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Planners have to get creative as both expectations and costs are set to increase in 2019. Technology can only do so much and event design will shift to reflect the financial priorities of organizations holding events.

As meeting and event planners prepare for 2019, it’s clear that financial pressure is poised to define the path of the sector going forward.

American Express Meetings & Events polled 700 event professionals on the shifting dynamics across the industry going into next year, looking at the factors that affect where planners hold meetings and the ramifications of global trends on how they operate.

Planners worldwide reported that commission cuts are affecting how they fund their meetings. In North America, for instance, 68 percent of those polled said they are dealing with lower commission rates than in previous years. This is all happening as more events are taking place with larger groups across a wider variety of destinations.

Costs are going to have to be cut, and North American planners said reducing the length of events is likely the first step. Offsite evening events and optional activities are also elements that will be reduced due to budgeting restrictions.

“Overall, costs are increasing as demand continues to outpace supply,” wrote Yma Sherry, vice president of North America for American Express Meetings & Events, in the report. “Meeting planners are trying to find ways, as always, to do more with less. They are focusing on their attendees. Are the right people attending? Should they reduce the number of attendees? In certain cases, they’re using virtual technology for the general sessions, broadcasting the meeting to the people who were unable to attend the meeting live.”

Still, though, virtual and hybrid meetings comprise an extremely small percentage of the total events held worldwide.

Given these factors, how are planners choosing where to hold their events? The research shows that a variety of factors contribute to making the decision, with convenience and specificity particularly important.

Top Factors Influencing Meeting Location (Top 2 Factors)
North America Europe Central/South America Asia Pacific
Economic/political instability concerns 16% 21% 30% 39%
Currency/exchange rate 6% 15% 28% 15%
Online reviews 9% 10% 17% 23%
Safety concerns 19% 21% 24% 22%
Perceptions around “resort” destinations for meetings 14% 10% 13% 20%
Participation in company or organization’s preferred supplier program 22% 17% 20% 18%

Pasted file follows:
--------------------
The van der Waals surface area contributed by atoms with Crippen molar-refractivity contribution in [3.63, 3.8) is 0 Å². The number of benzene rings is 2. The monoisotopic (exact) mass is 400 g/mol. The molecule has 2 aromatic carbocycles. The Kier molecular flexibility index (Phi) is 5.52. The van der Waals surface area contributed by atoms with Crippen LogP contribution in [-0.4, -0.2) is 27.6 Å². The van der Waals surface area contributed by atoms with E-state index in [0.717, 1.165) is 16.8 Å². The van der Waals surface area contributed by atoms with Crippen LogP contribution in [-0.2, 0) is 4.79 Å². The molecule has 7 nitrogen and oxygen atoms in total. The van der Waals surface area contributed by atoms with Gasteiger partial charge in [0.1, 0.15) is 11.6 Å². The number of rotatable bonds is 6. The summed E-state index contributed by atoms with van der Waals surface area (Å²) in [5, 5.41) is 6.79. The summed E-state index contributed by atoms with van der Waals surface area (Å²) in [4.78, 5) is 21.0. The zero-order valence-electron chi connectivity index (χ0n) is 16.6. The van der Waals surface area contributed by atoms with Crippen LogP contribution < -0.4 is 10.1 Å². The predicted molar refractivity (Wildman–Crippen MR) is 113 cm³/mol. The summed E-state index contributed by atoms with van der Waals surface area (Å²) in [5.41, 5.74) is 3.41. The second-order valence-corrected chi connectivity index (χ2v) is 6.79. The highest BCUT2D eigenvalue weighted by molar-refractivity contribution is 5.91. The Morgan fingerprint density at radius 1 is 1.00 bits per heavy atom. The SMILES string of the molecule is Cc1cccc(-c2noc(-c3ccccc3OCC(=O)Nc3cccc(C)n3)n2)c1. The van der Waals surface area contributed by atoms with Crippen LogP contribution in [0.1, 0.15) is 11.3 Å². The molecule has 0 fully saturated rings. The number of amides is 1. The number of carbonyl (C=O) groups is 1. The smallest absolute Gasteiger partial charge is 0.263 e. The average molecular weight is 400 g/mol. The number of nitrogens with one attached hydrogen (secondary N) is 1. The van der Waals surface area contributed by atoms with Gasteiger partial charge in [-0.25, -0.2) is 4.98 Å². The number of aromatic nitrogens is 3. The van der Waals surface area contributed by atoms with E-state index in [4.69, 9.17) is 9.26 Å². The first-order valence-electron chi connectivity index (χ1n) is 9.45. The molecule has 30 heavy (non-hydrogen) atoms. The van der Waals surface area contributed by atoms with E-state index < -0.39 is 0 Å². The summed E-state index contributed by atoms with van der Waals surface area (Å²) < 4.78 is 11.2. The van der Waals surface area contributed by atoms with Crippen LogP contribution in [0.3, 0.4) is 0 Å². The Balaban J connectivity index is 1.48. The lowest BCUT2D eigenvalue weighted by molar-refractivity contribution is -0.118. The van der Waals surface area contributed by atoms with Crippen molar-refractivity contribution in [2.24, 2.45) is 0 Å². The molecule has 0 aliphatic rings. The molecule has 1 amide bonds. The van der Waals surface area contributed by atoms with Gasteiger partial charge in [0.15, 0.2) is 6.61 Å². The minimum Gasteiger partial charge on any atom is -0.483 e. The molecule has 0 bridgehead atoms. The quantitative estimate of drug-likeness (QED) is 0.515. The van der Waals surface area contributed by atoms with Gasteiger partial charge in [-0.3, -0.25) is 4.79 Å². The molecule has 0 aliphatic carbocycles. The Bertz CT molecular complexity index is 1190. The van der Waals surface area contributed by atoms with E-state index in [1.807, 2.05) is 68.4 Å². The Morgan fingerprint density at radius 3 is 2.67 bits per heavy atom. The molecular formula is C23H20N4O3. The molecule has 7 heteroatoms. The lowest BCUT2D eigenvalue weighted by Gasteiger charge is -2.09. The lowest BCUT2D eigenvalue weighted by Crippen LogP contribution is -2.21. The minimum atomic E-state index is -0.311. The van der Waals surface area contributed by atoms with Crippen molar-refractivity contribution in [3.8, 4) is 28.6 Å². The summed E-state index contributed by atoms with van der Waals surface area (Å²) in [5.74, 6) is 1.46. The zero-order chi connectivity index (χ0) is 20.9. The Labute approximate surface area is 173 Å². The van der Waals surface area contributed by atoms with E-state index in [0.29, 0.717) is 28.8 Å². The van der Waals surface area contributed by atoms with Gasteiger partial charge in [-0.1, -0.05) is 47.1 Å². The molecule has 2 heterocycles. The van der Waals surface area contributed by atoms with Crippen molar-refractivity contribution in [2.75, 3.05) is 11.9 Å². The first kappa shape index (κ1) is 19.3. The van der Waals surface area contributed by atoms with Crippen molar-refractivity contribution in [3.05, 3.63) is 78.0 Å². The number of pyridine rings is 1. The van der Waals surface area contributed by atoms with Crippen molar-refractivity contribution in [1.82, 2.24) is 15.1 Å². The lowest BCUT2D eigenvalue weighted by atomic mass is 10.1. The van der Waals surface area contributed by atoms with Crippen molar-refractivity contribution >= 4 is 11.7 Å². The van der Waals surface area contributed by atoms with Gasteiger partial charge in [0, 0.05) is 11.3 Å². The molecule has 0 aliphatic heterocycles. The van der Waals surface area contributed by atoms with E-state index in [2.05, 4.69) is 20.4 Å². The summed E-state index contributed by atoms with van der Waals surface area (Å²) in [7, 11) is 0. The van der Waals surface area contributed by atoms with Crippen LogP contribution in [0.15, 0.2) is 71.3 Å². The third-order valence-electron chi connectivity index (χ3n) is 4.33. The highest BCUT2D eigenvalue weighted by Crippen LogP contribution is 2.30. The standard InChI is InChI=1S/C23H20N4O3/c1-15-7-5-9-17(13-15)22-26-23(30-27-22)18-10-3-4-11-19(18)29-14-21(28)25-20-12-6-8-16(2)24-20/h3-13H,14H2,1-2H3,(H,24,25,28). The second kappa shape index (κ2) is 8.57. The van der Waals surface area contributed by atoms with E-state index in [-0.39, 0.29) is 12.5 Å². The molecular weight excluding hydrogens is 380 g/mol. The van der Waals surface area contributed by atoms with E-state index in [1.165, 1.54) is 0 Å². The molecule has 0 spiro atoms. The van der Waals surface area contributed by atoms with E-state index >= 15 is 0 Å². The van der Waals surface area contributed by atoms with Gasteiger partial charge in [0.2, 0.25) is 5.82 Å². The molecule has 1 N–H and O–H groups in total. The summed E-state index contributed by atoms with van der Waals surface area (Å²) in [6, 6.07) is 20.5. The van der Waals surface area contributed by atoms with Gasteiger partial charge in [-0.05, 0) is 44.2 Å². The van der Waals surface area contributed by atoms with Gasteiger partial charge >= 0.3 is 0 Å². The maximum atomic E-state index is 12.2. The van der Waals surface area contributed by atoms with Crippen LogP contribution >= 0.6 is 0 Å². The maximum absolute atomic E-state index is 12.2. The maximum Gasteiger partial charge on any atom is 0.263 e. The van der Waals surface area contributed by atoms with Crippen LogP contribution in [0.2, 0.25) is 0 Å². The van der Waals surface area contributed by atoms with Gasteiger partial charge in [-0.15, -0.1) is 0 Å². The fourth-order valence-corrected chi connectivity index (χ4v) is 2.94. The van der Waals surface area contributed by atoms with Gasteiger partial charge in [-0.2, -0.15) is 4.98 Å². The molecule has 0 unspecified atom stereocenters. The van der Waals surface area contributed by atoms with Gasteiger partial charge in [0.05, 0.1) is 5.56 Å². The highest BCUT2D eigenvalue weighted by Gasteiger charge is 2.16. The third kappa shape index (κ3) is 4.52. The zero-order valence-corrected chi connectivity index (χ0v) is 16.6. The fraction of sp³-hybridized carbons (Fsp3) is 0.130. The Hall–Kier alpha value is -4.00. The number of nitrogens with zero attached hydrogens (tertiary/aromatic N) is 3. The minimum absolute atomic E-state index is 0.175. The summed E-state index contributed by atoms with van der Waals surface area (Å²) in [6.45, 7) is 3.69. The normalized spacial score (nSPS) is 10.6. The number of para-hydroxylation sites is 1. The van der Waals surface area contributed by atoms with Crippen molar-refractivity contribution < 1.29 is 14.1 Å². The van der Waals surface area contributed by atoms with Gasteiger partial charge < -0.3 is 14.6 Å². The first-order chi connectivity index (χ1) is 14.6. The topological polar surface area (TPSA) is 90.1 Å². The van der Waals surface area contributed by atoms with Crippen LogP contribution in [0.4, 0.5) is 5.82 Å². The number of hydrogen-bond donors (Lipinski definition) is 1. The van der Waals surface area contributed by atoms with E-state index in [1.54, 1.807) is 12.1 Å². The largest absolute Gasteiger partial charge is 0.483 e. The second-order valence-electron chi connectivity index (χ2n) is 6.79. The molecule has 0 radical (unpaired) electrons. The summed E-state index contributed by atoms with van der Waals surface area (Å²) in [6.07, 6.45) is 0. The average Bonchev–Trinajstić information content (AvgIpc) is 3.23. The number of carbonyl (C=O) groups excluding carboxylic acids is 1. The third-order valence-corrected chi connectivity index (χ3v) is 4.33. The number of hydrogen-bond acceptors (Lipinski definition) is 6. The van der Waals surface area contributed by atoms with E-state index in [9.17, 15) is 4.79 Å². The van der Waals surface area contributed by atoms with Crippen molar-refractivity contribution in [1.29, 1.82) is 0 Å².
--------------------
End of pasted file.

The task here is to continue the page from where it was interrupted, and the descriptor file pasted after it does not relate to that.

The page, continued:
Past experience of a colleague 9% 13% 13% 25%
Ease of transportation to location 32% 26% 17% 12%
Client directive based on past experience 22% 12% 11% 5%
Repeat destination for meeting 15% 16% 9% 8%
Specific location type needed 37% 37% 19% 15%

Planners need space to fit the particular needs of an event, and are finding what they need outside of top meetings destinations more often due to the proliferation of conference hotels in secondary cities.

“It first started with mid-tier hotels in different cities; most of the new hotels that were being built were those midsize hotels, they built these hotels with meeting attendees in mind,” said Milton Rivera, vice president of global business development and strategy for American Express Meetings and Events. “So what’s happened is in the secondary cities where the majority of hotels are mid-tier hotels, some of that demand has begun to port over.”

Internal meetings remain the most frequent across all global regions, with North America holding the most team meetings and Europe holding the most conferences and trade shows.

Meetings Activity by Type
North America Europe Central/South America Asia Pacific
Internal Team Meeting or Training 30% 24% 26% 23%
Product Launch 13% 13% 13% 14%
Conference or Trade Show 15% 18% 12% 16%
Senior Leadership Meeting 16% 15% 19% 16%
Advisory Board 15% 18% 14% 16%
Incentive or Special Event 11% 12% 17% 15%

Budgets are creeping up along with costs, but another factor is contributing to the pressure felt by planners: organizations have become smarter about tracking spending on events and are holding planners more responsible for producing results.

“What has changed over the years in North America and Western Europe is visibility on the spending of meetings,” said Rivera. “Most major corporations have better visibility on what they spend on meetings so now there is a bit more control of budgets. Meeting planners are now faced with more finite budgets to accomplish the same or better than what they’ve done in prev years. With more press on the planner to execute, the expectation of delighting the attendee has increased but now you’re faced with a finite budget. The pressure is on the planner to find new and creative ways to succeed.”

There report also delves into how planners are approach new forms of technology. Respondents said personalization is going to be the next big thing, even if no one has spent much time yet figuring out how to implement more personalized technology solutions into their events.

For the time being, mobile apps are most frequently used to alert attendees to schedule changes or improve engagement and communication during events.

Read the full report below.

Download (PDF, 6.55MB)

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Tags: meetings, meetingsiq, personalization

Photo credit: Stockholm, June 12-15 2017: 25th European Biomass Conference & Exhibition Flickr

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